All data derived from Newzoo - thanks guys!
Thursday, March 15, 2012
BRIC Games - Some Number Crunching for you
Another article by Morten Geertsen
Cutting to the core: Numbers across emerging gaming countries
Previously, markets such as social gaming in Brazil and gambling in Mexico have been covered to give some perspective on the global gaming market – and to inspire readers from the established gaming markets, Europe and America, with stories and reports from emerging markets. Today we’re hitting some hard facts, drawing comparisons and highlighting differences between some of the world’s emerging gaming markets, when referring some of the statistics presented in last summer’s report, Monetizing Emerging Games’ Markets. These will be America, Spain, Russia, Brazil and Mexico.
Which platforms are the most popular?
Anyone wondered what the most popular platform is right now – console games, mobile devices or casual websites? We see that overall mobile is in fact the 'biggest' platform. In most countries it is among the top three in terms of number of gamers per platform. Although for many readers this might of no surprise, this means that the number of players on the move has leveled to a very impressive height. However the different between casual website gamers, mobile device gamers and console gamers rarely differs much between the five countries, America, Spain, Russia, Brazil and Mexico.
Who plays vs. who pays?
When looking at the payers vs. players ratio for massive multiplayer role playing games (MMO), it becomes clear that the US not only has the highest number of MMO payers but also by far the highest percentage of MMO payers compared to Spain and emerging markets. 43% of all MMO players in the US pay for MMO games. In emerging markets, the average percentage of MMO payers is about 35% of all MMO players.
Zooming in on social game payers vs. players ratios, it can be said that the percentage of payers amongst social players is on average (almost) equal when comparing the US with emerging markets. Social payer’s percentages vary between 25 and 27% in these countries. With only 16% of social players actually paying for social games in Spain, it becomes clear that Spanish social gamers are not keen on paying for it. However, when looking at the actual social payers, Spaniards are in fact spending the most on average per month on social games (€7,62 per month).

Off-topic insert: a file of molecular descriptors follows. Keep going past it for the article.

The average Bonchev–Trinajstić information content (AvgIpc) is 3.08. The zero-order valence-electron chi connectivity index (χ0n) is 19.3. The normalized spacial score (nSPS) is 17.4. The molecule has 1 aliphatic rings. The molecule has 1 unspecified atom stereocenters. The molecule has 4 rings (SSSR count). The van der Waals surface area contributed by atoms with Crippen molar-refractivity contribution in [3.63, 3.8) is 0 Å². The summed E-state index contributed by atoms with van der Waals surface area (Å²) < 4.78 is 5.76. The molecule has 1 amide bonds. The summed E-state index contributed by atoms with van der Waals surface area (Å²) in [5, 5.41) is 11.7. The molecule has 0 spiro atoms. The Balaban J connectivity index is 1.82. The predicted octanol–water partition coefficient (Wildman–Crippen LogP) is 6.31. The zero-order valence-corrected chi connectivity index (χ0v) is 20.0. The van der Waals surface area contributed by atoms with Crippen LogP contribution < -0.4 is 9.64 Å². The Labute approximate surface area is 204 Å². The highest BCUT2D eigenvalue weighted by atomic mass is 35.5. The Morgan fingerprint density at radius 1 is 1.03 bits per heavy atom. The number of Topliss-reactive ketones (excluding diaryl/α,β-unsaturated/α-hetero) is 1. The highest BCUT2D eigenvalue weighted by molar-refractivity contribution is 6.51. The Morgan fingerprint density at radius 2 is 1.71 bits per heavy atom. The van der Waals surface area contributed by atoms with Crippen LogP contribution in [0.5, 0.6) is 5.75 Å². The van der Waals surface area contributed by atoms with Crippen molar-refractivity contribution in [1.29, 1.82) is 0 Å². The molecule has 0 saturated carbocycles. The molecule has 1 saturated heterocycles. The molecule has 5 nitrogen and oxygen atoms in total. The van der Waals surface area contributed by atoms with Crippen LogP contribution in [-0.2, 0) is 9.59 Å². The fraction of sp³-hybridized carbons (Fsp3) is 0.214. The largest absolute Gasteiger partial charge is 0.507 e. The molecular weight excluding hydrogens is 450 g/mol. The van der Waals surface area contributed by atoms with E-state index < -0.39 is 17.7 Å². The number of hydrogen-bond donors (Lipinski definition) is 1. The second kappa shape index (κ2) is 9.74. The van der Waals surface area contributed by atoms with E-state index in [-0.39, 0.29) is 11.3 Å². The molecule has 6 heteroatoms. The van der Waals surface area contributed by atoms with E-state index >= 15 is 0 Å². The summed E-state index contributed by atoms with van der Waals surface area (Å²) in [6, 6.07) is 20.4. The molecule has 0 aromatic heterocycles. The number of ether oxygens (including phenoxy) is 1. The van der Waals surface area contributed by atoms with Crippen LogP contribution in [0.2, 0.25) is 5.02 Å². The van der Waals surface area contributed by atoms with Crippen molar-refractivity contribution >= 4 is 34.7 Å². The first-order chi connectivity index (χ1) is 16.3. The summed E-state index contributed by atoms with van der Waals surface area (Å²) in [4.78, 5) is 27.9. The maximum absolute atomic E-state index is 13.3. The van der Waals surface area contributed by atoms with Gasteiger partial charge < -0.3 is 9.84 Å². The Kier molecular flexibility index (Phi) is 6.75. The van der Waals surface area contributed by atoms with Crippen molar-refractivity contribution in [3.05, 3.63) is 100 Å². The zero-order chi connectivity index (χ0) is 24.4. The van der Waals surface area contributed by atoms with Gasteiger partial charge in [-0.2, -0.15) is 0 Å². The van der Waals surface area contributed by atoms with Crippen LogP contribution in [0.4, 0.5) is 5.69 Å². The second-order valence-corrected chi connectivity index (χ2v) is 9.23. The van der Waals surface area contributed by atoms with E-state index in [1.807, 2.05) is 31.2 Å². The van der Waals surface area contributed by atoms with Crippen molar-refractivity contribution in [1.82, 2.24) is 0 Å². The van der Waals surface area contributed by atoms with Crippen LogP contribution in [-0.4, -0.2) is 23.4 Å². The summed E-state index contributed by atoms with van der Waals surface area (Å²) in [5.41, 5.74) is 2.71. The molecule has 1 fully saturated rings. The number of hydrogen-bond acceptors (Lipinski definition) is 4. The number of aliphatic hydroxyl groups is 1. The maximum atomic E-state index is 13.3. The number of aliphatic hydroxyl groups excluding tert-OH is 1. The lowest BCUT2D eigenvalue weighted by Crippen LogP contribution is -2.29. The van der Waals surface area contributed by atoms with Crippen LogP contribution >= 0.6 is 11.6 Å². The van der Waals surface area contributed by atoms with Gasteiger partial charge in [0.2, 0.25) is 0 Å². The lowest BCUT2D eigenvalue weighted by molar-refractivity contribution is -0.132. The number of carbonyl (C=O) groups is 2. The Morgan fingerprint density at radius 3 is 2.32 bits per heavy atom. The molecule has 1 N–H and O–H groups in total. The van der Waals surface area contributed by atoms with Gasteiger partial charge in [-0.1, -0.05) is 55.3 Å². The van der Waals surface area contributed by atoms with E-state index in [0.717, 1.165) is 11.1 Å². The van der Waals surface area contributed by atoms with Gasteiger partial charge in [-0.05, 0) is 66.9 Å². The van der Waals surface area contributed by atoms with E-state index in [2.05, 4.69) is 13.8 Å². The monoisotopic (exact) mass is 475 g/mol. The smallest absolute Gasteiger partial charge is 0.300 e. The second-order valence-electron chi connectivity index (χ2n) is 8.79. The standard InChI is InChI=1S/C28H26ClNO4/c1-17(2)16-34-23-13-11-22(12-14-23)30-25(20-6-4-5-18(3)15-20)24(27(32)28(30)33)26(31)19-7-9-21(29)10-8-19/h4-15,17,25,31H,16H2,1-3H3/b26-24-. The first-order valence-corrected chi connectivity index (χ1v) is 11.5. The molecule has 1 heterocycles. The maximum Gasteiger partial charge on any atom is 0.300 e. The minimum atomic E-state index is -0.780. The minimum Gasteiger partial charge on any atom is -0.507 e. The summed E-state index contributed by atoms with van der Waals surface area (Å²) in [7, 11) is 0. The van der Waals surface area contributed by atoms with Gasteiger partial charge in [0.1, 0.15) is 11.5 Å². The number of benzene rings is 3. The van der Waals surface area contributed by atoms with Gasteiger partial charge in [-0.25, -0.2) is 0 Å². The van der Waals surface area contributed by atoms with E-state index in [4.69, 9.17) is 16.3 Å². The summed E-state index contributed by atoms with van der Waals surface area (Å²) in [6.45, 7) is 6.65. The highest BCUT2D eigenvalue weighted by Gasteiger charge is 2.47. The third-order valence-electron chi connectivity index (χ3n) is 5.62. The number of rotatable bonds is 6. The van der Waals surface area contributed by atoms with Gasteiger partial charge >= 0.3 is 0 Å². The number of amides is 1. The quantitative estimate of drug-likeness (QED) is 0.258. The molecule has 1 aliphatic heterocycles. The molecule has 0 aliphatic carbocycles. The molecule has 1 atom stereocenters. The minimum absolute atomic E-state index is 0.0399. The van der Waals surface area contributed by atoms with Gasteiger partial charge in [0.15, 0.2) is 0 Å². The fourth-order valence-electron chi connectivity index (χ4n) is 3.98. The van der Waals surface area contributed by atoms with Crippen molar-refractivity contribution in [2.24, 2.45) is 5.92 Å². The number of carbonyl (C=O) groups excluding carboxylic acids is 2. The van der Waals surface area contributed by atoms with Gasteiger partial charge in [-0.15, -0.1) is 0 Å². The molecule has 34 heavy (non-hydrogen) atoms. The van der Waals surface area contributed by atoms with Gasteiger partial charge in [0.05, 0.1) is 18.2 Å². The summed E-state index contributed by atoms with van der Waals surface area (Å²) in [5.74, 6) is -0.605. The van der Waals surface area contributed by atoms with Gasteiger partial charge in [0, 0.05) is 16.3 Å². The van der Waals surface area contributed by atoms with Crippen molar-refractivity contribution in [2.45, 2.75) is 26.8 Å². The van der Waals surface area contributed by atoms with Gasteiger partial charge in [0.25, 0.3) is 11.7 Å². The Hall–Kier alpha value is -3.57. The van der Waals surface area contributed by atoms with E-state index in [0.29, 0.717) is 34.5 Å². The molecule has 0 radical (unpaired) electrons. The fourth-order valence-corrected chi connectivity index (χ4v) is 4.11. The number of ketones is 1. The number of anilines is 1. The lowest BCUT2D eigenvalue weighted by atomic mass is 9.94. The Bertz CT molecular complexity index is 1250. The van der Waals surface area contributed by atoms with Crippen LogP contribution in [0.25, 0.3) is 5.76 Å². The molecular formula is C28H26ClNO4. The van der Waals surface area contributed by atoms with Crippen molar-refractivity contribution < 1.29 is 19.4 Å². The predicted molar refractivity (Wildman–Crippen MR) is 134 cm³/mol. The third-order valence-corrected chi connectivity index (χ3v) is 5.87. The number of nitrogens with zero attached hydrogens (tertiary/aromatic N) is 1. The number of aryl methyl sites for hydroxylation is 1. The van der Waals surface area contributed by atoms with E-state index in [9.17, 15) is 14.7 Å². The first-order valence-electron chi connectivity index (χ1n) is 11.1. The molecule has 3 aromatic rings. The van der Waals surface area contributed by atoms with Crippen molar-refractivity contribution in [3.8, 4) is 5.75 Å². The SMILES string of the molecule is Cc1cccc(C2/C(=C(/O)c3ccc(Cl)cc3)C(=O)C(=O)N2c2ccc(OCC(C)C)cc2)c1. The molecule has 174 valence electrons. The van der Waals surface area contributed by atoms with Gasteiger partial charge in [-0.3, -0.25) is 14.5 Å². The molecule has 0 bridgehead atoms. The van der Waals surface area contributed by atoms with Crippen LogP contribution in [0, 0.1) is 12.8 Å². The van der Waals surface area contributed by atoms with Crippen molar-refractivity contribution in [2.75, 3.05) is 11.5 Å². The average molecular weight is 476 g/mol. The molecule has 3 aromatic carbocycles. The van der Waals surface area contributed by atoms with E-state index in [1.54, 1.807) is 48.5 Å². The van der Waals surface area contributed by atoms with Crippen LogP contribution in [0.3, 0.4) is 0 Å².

What is the business models used?
There’s model of subscription payments, where players as an example for a month at a time, and there is the virtual item payment method. Only in Spain, subscription based payments are used more often than buying virtual items within social games. The difference between paying via subscription or virtual item is more significant when looking at Russia, Brazil, and Mexico. For MMOs this is different, where subscriptions are in higher demand than virtual items for the US and Spain. For emerging markets, the difference between the two payment methods is less for MMO games than for Social games. These numbers do not indicate the amount of money spent but the absolute number of paying gamers via subscriptions or virtual items.
How do they pay?
When asked how social and MMO players pay for their games, it becomes clear that credit cards are the number one payment method in the US and Brazil. As much as 42% of the Brazilian MMO payers state that credit cards are one of their preferred payment methods. Overall, credit cards and online payment services are the most popular payment methods amongst social and MMO followed by text messaging. Whereas credit cards perform best in the US and Brazil, online payment methods are more popular in Russia, Mexico, and Spain.
Is there other significant payment methods?
Yes, even if cards are dominating most markets, each country shows quite specific local payment preferences (as illustrated above). Brazilian players have less access to credit cards and PayPal than American ones, which have resulted in some monetization problems for foreign companies as stated in . Consequently, they rely on cash-based payments like Boleto (21% local market share overall; up to 40% market share for fully localized online gaming merchants). Russia is all about local eWallets and terminal payments like Qiwi.
What are the transactions across the countries?
It should come as no surprise that players from emerging countries have a lower purchasing power which is reflected in their average spent per purchase (25% less than American players on average). This explains why localized offers are usually set at a lower price point for both game clients and services in these countries - sometimes with Western pricing strategies sustained via multiple monthly installments (such as 1/6 of the price per month over six months).
All data derived from Newzoo - thanks guys!